PSVR 2 future looks pretty bleak — is this the next Vita?

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This week marks 13 months since the PSVR 2 was released in February 2023, and this week also saw me switch on my PS5 virtual-reality headset for the first time in months (and even then I only used it for roughly 30 minutes for testing purposes). 

Since spending $599 on PSVR 2 last year, I’ve found myself increasingly neglecting the device. This is partially because in late 2023 I got access to a Meta Quest 3 and can’t stop playing the Quest-exclusive RPG Asgard’s Wrath 2, but it’s also because I don’t feel like Sony is doing enough to incentivize me to use my PSVR 2 right now.  

The PSVR 2 is a fantastic VR headset. I’ve written about that in the past, and I still believe it now. But it’s starting to draw unwelcome parallels to the PlayStation Vita, another excellent piece of technology that Sony launched to much fanfare, and then seemingly forgot about. 

Show me the games 

Horizon: Call of the Mountain image

(Image credit: Sony)

In my opinion, PSVR 2 has one major flaw: A lack of compelling exclusive games. While the PSVR 2 continues to be supported by a wealth of third-party and independent developers, many of these games are available on the rival Meta Quest and Valve Index platforms. 

Where’s the PSVR game set in the world of God of War or The Last of Us, or even a wholly original new IP for the VR device?

What the PSVR 2 really needs to sell itself to more PS5 owners is exclusive software from Sony’s own PlayStation Studios stable. To date, the only title that fits that mold is Horizon: Call of the Mountain, and that was a PSVR 2 launch title. Where’s the PSVR game set in the world of God of War or The Last of Us, or even a wholly original new IP for the VR device? 

There have been further PSVR 2 exclusives over the last 13 months including Synapse (which is a must-play), The Dark Pictures: Switchback VR (which is super fun) and Firewall Ultra (which is a technical mess), as well as impressive VR modes for PS5 games like Gran Turismo 7, Resident Evil 4 and No Man’s Sky, but it already feels like Sony itself isn’t all that interested in further supporting its own product.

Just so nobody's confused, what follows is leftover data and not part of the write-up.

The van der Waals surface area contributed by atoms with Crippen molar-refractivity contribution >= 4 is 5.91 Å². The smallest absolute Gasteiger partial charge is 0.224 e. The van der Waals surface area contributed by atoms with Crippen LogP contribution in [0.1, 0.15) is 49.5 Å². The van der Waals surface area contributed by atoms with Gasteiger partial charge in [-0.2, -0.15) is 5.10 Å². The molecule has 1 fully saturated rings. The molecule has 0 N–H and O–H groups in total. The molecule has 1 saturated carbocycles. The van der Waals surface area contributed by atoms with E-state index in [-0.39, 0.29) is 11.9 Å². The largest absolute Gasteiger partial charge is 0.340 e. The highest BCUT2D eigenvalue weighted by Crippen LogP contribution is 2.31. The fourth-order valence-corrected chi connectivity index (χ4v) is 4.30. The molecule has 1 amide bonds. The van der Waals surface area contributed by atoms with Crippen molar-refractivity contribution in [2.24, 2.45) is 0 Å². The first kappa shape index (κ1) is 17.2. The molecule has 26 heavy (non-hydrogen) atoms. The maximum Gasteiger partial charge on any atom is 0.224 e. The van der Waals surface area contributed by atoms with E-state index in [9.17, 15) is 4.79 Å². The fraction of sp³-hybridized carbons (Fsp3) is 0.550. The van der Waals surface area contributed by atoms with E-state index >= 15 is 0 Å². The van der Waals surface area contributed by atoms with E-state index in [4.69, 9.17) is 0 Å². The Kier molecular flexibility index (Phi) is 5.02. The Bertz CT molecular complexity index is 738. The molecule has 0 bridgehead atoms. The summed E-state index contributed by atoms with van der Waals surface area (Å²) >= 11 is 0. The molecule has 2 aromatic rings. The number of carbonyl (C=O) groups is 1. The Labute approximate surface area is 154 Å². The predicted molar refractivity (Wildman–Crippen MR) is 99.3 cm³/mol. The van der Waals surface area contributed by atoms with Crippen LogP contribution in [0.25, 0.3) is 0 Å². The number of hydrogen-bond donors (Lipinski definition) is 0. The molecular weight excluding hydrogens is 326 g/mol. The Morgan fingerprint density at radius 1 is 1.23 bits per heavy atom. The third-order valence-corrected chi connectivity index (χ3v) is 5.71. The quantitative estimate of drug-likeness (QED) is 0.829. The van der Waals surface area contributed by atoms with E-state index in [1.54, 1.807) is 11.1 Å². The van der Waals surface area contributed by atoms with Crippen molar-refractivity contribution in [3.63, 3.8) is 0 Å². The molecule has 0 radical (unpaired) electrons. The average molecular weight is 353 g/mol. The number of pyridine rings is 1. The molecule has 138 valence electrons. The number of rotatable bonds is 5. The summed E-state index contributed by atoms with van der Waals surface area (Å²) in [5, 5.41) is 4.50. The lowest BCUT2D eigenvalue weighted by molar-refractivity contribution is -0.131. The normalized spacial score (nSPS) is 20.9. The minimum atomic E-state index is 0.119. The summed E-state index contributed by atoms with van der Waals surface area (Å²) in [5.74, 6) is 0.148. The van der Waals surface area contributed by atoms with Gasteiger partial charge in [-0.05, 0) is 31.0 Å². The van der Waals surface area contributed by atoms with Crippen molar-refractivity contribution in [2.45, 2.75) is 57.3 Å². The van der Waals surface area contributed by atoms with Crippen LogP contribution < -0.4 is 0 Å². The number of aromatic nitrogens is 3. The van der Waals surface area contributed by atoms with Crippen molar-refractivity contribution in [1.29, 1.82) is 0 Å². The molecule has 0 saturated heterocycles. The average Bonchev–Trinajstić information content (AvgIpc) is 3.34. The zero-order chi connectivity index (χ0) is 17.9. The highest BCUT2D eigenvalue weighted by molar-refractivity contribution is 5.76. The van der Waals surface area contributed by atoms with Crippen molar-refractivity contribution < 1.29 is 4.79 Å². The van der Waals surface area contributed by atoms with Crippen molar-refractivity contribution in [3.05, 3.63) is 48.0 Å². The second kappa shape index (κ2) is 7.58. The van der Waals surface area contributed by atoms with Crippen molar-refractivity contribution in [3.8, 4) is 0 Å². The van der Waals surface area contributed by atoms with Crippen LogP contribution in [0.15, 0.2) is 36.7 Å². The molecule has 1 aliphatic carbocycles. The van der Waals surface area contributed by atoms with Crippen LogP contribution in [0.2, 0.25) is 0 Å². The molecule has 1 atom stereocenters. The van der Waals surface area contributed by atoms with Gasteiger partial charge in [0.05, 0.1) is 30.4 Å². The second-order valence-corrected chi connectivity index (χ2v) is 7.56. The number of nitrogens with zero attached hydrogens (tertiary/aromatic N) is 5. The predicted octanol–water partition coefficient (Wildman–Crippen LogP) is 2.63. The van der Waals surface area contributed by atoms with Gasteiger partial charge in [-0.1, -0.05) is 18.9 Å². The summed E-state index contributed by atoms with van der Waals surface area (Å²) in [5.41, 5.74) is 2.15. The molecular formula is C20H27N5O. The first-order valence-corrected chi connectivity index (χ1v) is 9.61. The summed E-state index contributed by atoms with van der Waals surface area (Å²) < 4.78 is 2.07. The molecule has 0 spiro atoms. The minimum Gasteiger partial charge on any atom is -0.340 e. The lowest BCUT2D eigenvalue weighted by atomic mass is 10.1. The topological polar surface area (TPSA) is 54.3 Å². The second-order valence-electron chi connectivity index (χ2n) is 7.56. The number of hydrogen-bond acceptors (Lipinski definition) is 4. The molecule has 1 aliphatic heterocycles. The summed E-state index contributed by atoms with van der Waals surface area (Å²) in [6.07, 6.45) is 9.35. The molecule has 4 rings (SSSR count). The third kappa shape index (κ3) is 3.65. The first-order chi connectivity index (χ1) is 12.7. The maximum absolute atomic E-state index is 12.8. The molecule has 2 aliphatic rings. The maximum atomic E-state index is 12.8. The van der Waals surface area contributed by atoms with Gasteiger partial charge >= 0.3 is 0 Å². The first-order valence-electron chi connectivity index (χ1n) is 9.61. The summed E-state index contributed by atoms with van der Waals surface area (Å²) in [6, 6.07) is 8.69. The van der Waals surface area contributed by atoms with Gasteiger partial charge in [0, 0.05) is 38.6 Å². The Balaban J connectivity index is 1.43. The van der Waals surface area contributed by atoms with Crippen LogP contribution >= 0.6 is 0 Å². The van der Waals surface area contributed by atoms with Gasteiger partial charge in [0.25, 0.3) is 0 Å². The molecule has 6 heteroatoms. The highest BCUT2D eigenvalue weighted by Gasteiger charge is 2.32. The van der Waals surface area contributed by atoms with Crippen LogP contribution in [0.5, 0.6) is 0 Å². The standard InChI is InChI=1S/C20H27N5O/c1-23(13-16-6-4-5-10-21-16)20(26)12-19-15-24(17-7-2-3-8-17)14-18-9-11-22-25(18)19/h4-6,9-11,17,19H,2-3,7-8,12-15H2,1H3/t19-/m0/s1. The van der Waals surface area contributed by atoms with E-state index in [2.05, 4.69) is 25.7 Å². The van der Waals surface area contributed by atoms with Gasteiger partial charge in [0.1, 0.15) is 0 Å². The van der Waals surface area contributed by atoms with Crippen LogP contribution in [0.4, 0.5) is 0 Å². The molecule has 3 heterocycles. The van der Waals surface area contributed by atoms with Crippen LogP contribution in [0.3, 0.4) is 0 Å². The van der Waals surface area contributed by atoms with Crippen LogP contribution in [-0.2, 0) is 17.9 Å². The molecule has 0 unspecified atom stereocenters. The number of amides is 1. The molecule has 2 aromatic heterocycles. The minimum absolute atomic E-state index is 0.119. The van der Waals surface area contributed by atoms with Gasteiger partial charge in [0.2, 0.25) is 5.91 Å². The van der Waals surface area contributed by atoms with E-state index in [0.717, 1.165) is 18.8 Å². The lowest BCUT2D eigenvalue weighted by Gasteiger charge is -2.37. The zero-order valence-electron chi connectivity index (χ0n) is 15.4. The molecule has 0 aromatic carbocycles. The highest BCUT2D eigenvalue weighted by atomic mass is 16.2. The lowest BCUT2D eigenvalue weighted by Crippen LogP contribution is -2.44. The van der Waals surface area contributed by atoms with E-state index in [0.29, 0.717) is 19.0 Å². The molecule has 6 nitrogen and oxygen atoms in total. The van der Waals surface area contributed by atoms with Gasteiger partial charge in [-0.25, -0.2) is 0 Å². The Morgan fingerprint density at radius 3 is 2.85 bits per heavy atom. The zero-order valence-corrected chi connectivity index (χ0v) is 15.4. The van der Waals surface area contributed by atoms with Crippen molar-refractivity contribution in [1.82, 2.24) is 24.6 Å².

Synapse screenshot

(Image credit: nDreams)

Even when the PSVR 2 took the spotlight during Sony’s most recent State of Play showcase in January the games showcased were Legendary Tales and Metro Awakening VR. While I’m especially hyped about the latter as a fan of the Metro franchise, both are cross-platform releases, and will be playable on VR devices that don’t require a $499 console to operate. 

Yes, the list of upcoming PSVR 2 games is lengthy enough, but without wanting to be disrespectful to the developers currently working on games for the PSVR platform, it's lacking any flagship games that can be considered true system sellers. 

PSVR 2 is still a fantastic device 

The PlayStation VR 2 on our reviewer, Roland Moore-Colyer

(Image credit: Future)

My frustration with Sony’s lack of first-party support for the PSVR 2 primarily stems from the fact I believe it’s a seriously good piece of gaming kit, and I want more reasons to use it. 

I had my issues with the original PSVR. Its setup was cumbersome, its low resolution made my eyes hurt and its light-based tracking was imprecise at the best of times. The PSVR 2 fixes all of these problems, and then some. Its single-cord setup is a breeze, its 4K OLED display panel is stunning, and I love the orb-shaped PSVR 2 Sense Controllers a great deal. 

Even with the option of going wireless via the Meta Quest 3, I still prefer the PSVR 2. Granted, I’m very invested in the PlayStation ecosystem (I’m embarrassingly obsessive about my Trophy collection), but my love for the PSVR 2 primarily persists because I believe it offers the best gaming experience in the VR space right now.